Certain personality disorders also raise the odds of drug abuse and alcohol abuse. Narcissistic patients, who constantly battle feelings of inadequacy, are frequently drawn to stimulants, like cocaine, that provide a fleeting sense of power and self-confidence. People with borderline personality disorder, who struggle to control their impulses and anger, often resort to drugs and alcohol to soften their intolerable moods.
But precarious mental health is not the only risk for long-term addiction. Emerging evidence suggests that drug abuse can be a developmental brain disorder, and that people who become addicted are wired differently from those who do not.
Dr. Nora Volkow, director of the National Institute on Drug Abuse, has shown in several brain-imaging studies that people addicted to such drugs as cocaine, heroin and alcohol have fewer dopamine receptors in the brain’s reward pathways than nonaddicts. Dopamine is a neurotransmitter critical to the experience of pleasure and desire, and sends a signal to the brain: Pay attention, this is important.
When Dr. Volkow compared the responses of addicts and normal controls with an infusion of a stimulant, she discovered that controls with high numbers of D2 receptors, a subtype of dopamine receptors, found it aversive, while addicts with low receptor levels found it pleasurable.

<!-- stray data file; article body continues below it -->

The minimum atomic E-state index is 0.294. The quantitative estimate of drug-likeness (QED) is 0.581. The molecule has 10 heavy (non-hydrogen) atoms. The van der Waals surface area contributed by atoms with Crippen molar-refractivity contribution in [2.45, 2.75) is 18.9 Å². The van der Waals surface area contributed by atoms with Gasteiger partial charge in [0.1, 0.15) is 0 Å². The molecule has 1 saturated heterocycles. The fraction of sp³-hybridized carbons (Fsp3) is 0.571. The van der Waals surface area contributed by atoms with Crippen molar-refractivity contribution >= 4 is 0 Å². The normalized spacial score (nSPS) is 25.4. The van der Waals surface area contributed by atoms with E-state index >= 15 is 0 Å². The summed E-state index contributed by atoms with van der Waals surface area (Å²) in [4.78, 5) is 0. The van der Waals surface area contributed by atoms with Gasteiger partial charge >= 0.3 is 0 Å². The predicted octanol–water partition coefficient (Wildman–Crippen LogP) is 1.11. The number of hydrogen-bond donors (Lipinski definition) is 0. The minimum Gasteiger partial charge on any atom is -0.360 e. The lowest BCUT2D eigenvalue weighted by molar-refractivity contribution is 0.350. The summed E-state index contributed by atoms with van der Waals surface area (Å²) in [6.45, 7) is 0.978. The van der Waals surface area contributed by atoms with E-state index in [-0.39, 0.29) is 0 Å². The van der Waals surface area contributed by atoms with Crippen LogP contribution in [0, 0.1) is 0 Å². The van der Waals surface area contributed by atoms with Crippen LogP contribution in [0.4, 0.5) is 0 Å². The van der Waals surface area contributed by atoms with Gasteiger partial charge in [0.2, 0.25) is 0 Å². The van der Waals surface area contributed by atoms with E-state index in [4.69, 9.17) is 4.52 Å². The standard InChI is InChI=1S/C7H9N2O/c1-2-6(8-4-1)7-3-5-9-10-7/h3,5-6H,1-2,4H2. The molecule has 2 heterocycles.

This finding and others like it suggest that drug addicts may have blunted reward systems in the brain, and that for them everyday pleasures don’t come close to the powerful reward of drugs. There is some intriguing evidence that there is an increase in D2 receptors in addicts who abstain from drugs, though we don’t yet know if they fully normalize with time.
But people are not brains in a jar; we are heavily influenced by our environments, too. The world in which Ms. Winehouse traveled appears to have been awash in illicit drugs and alcohol whose use was not just accepted but encouraged. Even people who aren’t wired for addiction can become dependent on drugs and alcohol if they are constantly exposed to them, studies have found.
Drug use changes the brain. Primates that aren’t predisposed to addiction will become compulsive users of cocaine as the number of D2 receptors declines in their brains, Dr. Volkow noted. And one way to produce such a decline, she has found, is to place the animals in stressful social situations.
A stressful environment in which there is ready access to drugs can trump a low genetic risk of addiction in these animals. The same may be true for humans, too. And that’s a notion many find hard to believe: Just about anyone, regardless of baseline genetic risk, can become an addict under the right circumstances.
It also has profound implications for intervention and treatment. Long-term drug use usually begins during adolescence, a time when the brain is the most plastic.
In those who are most vulnerable, substance abuse must be confronted early in adolescence, before it has set the stage for a lifetime of addiction.
Who can experiment uneventfully with drugs and who will be undone by them results from a complex interplay of genes, environment and psychology. And, unfortunately, just plain chance.